I have a particular fascination with forests. I try, often, to figure out: Where did this come from? And then, I think, it’s always been because of its life—when you stand in the woods you can sense life around you: birds and bugs and the earth and, of course, the trees themselves. Thus, this TED talk gets to me, deeply:

“A forest is much more than what you see,” says ecologist Suzanne Simard. Her 30 years of research in Canadian forests have led to an astounding discovery—trees talk, often and over vast distances. Learn more about the harmonious yet complicated social lives of trees and prepare to see the natural world with new eyes.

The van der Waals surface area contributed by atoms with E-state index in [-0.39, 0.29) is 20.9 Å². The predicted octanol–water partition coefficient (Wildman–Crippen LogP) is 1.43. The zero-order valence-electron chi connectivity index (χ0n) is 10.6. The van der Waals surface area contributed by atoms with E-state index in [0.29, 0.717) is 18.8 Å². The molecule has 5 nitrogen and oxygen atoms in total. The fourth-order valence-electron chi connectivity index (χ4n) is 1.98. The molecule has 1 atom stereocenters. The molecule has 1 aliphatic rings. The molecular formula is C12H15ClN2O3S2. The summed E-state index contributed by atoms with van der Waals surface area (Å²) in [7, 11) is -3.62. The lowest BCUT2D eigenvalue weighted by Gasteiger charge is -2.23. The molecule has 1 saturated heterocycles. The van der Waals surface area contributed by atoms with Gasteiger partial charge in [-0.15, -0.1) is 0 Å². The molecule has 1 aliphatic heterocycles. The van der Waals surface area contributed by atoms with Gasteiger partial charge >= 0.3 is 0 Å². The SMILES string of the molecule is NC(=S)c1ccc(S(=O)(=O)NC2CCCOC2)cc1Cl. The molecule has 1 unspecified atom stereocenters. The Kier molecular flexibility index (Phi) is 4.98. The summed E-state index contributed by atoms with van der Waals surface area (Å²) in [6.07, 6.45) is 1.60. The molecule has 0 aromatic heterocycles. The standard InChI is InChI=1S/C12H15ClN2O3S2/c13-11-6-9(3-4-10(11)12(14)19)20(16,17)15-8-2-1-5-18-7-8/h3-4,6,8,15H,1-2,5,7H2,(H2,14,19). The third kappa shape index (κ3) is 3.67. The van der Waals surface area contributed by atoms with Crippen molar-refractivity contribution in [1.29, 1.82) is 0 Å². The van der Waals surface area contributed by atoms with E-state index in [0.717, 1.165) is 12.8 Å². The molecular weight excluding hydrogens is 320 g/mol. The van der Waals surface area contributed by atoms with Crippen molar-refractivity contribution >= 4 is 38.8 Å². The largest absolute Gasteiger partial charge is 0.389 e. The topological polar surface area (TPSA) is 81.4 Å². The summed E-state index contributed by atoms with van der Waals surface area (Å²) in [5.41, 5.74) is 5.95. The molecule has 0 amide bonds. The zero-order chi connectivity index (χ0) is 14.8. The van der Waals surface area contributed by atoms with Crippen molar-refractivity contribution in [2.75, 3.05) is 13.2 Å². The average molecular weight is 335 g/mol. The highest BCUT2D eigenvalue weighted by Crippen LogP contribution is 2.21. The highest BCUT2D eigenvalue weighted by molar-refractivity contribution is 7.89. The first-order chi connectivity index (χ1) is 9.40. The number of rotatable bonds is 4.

We know so little about forests, about what’s beneath our feet—how it all works together. Figuring this out, or starting to figure this out, is endlessly fascinating—and vital. For too long we have treated trees, and plant life itself, as non-intelligent. We’re just now starting to see how wrong we were. It is imperative we understand what it is we are razing, paving, and otherwise dismantling, and how this will, inevitably, harm us beyond the obvious ways. Seeing that there is a communication at work here like we had otherwise not envisioned is illuminating.

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